Diane Lefer walks city streets and rides buses dressed in an orange jumpsuit and black hood so that people won't forget the prisoners still being held in Guantanamo. She doesn't, however, do this as often as she used to ever since she was mistaken for a terrorist and had two guns held to her head.
Diane dropped out of college decades ago and ran away to Oaxaca, Mexico. Her life in Mexico informed much of the fiction in her first short-story collection, The Circles I Move In (Zoland Books, 1994) while her love and respect for Latin America (and Latin American literature) continues to inform her work as author, playwright, and activist. She has served as a bilingual interviewer for an AIDS prevention and education project in Harlem and the South Bronx and as a volunteer legal assistant and interpreter for immigrants held in detention centers in Los Angeles County. She collaborated with Colombian exile Hector Aristizábal on Nightwind, a play that has toured the world about his arrest and torture by the US-trained military, including for human rights organizations in Afghanistan and Colombia. Their nonfiction book, The Blessing Next to the Wound (Lantern Books, 2010) was named by Amnesty International as a book to read during Banned Books Week.
Her booklength fiction includes Nobody Wakes Up Pretty (Rainstorm Press, 2012), a New York City-noir crime novel; California Transit (Sarabande Books, 2007, awarded the Mary McCarthy Prize in Short Fiction); Radiant Hunger, a novel (Authors Choice, 2001); Very Much Like Desire (Carnegie Mellon University Press, 2000.)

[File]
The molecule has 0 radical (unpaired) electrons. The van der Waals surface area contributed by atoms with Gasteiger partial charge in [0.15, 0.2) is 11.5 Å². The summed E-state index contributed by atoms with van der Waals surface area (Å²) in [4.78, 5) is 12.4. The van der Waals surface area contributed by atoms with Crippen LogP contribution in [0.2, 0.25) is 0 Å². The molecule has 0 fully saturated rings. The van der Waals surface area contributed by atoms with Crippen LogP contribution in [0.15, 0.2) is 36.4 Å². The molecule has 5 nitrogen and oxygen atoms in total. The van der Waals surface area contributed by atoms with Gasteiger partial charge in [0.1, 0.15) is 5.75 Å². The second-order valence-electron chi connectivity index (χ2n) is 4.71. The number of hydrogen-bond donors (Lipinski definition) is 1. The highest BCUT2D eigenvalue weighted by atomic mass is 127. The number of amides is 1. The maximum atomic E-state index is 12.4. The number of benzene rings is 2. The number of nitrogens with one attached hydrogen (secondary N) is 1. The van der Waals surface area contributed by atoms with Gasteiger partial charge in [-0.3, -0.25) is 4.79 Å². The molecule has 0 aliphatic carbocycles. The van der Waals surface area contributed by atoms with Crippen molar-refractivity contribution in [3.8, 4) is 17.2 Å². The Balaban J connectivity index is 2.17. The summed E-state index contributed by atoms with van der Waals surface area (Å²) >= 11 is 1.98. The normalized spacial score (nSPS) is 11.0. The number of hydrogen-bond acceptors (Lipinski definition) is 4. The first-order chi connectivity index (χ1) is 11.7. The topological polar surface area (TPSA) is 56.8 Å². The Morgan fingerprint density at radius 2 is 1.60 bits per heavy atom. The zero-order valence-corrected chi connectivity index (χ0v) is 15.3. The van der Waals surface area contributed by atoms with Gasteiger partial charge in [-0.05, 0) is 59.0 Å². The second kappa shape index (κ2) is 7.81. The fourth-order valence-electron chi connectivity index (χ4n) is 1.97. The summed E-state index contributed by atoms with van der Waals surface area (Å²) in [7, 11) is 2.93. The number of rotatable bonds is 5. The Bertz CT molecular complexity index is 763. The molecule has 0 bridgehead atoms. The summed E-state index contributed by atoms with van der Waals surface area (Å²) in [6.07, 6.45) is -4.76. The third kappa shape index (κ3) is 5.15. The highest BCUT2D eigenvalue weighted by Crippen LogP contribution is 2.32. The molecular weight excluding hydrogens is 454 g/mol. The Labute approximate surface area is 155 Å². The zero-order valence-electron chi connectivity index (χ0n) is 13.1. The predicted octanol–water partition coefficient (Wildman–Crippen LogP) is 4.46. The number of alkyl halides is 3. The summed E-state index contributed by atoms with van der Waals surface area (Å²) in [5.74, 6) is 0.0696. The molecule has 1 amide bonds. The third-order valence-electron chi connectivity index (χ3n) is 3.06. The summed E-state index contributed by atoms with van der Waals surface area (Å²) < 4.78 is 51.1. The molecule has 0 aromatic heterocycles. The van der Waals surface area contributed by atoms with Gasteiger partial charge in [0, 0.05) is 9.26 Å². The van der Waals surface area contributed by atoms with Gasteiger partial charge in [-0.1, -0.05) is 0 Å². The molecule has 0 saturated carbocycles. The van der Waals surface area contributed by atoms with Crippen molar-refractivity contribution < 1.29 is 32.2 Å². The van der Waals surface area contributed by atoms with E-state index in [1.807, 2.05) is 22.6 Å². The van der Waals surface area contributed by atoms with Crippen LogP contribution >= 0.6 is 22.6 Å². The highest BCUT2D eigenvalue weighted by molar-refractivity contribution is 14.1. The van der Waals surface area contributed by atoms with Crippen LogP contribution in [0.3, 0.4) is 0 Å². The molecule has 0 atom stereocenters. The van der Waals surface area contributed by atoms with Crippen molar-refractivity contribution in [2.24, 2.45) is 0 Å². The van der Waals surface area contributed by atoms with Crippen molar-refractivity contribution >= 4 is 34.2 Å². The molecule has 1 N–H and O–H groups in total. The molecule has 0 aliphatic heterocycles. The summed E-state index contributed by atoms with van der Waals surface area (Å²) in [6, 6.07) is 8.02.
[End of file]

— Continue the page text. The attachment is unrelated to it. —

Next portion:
Besides teaching for 23 years in the MFA in Writing Program at Vermont College of Fine Arts, Diane has facilitated writing and theatre workshops for adjudicated youth and emotionally disturbed children in the foster-care system. She has offered arts-based workshops to boost literary and promote social justice in Barrancabermeja, Colombia and Cochabamba, Bolivia as well as in the US.
She's also worked on an apple-pie-filling assembly line, picked potatoes (inspiration for her play Harvest), typed autopsy reports, and spent years as a temp. When author François Camoin accused her of having an unwholesome relationship with her cat, she was inspired to write the musical, American Buggery, produced by Trustus Theatre, Columbia, SC and based on court records from colonial New England about men hanged for bestiality. (She was subsequently the object of amorous advances by a drill baboon at the LA Zoo but as a proper behavioral observer she had been trained not to interact.)
Social justice issues make their way into her fiction, but also in her advocacy journalism for CounterPunch, LA Progressive, New Clear Vision, Presente!, and Truthout.